11. Hi Pernille, you probably don’t know (or remember) me.
    .
    I am deeply sorry to see that Erik has died.
    We had our fights some years ago, but I always respected Erik as a very skilfull – and even helping – man.

    • No, I can’t say I remember you.

      Everyone had their fights with Erik. But so many people respected him nevertheless. And yes, he was actually rather kind in RL.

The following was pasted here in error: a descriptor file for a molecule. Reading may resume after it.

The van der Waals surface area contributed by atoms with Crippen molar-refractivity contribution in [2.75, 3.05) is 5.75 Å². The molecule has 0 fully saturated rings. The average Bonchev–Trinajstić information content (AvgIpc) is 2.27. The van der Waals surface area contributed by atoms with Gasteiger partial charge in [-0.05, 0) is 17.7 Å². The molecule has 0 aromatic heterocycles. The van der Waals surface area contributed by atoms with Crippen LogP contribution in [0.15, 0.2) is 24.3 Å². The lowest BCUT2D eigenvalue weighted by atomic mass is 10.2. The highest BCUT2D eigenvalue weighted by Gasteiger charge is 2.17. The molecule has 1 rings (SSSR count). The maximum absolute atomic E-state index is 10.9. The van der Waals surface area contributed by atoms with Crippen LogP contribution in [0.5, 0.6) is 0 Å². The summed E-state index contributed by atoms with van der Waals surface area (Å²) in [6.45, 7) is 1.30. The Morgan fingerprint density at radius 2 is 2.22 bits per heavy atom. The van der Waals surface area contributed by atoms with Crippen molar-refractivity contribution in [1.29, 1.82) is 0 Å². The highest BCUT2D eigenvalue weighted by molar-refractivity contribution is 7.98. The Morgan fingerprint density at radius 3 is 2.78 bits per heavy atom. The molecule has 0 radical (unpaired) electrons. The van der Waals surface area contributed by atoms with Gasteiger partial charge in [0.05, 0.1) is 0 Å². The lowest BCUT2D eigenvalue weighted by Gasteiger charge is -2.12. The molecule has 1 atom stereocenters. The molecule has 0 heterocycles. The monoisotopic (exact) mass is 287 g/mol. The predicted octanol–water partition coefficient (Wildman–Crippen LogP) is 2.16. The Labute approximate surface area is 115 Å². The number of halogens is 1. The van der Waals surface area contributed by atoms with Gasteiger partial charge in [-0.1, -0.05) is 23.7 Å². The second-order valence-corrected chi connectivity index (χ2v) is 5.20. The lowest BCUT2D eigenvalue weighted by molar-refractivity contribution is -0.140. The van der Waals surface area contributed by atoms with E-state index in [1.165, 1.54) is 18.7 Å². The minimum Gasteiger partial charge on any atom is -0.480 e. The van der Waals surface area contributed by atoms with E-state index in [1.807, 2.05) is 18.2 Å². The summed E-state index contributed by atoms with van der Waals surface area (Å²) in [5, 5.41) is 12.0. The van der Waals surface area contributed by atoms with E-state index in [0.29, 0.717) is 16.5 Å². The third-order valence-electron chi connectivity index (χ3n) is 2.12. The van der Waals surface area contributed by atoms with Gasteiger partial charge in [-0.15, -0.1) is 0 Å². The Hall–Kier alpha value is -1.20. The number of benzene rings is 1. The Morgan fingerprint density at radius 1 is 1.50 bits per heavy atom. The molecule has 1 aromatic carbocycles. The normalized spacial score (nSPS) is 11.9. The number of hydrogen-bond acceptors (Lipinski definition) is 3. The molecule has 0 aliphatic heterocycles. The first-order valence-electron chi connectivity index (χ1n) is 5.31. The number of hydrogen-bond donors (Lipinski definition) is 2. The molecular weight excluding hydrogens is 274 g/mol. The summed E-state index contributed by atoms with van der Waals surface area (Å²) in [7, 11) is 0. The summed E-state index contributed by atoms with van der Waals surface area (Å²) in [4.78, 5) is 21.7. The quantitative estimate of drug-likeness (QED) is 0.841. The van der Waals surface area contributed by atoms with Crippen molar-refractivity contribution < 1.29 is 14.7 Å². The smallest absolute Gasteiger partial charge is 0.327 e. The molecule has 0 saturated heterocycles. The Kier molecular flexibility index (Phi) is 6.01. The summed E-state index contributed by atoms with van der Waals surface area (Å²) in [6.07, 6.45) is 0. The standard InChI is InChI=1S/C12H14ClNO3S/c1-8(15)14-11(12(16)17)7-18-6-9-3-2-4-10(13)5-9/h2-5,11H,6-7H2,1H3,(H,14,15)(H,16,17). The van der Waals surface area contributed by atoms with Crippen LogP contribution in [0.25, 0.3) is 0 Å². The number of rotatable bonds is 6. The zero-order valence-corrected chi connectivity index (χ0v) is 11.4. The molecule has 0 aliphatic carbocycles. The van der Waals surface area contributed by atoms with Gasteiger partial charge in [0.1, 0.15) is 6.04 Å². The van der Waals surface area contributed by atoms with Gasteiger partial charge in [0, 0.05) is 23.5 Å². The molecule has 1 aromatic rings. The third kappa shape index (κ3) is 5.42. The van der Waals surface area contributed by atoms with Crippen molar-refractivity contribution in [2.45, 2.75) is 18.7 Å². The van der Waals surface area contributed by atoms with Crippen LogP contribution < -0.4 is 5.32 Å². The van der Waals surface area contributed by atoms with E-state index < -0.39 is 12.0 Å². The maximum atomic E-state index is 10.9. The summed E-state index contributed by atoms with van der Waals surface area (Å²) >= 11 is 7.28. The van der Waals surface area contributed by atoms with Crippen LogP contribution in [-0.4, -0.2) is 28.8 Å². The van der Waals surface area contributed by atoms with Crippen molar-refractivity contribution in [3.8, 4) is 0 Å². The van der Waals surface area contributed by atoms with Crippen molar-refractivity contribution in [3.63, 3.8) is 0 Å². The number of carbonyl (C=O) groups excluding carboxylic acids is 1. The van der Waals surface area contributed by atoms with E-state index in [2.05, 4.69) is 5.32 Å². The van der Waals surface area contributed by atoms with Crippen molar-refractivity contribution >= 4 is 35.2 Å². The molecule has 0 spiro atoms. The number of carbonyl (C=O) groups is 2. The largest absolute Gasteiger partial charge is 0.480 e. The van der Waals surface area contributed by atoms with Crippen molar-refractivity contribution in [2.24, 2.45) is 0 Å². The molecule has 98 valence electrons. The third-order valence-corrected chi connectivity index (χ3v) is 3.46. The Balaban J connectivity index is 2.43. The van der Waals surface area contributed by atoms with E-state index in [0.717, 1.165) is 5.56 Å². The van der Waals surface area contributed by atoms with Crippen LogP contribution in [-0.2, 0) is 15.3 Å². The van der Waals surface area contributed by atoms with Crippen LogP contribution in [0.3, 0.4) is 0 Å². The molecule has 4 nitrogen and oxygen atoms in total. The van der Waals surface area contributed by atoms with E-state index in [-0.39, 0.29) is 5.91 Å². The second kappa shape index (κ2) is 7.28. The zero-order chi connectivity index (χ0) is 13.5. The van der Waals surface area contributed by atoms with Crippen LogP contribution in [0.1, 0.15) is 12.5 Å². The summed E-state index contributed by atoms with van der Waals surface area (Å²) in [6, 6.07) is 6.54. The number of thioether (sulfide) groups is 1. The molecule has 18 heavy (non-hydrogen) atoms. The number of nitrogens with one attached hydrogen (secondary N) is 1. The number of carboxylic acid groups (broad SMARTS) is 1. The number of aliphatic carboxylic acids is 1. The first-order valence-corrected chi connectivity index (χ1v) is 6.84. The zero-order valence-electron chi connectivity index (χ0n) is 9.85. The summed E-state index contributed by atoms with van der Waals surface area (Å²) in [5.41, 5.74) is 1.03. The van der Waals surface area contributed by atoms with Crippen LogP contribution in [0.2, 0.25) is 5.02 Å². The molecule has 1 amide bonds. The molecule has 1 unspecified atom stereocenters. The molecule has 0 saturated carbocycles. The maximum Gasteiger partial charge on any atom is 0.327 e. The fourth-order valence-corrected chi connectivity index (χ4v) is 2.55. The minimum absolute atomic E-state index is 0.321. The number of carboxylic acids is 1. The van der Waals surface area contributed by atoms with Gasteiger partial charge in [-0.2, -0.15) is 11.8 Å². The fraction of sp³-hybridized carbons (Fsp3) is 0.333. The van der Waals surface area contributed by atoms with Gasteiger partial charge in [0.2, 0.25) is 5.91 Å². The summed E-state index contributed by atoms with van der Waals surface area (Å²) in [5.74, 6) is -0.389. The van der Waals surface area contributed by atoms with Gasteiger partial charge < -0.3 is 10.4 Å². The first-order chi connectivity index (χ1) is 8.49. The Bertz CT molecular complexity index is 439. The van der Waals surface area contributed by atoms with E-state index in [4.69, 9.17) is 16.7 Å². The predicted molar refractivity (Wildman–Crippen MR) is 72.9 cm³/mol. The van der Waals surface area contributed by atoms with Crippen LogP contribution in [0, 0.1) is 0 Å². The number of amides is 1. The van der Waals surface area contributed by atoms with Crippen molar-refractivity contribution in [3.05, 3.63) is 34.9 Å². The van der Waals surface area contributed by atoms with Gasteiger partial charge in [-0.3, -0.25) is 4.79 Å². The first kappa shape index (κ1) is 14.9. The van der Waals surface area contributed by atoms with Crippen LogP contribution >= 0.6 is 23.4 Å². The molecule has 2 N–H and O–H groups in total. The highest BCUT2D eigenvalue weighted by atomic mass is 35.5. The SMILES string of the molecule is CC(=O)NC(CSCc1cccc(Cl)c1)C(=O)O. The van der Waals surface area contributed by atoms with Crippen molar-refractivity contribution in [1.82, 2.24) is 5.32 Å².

All the best.

  12. I think you’ll be pleased to hear that the man’s influence is felt, through his apparently very faithful disciples, right at the very core of the future world emergent. In that, he has left a significant imprint on the world that will endure. Certainly much more so than anyone he ever argued with, and absolutely much more so than the Norvegian revenue service – or for that matter any and all revenue services of any and all states in history.

    Erik er ikke død. Falt, kanskje, men ikke helt død ennå.

    (I hope you’ll excuse my approximative Norvegian. I do not speak it at all, patching together that much took some toll out of the reference books.)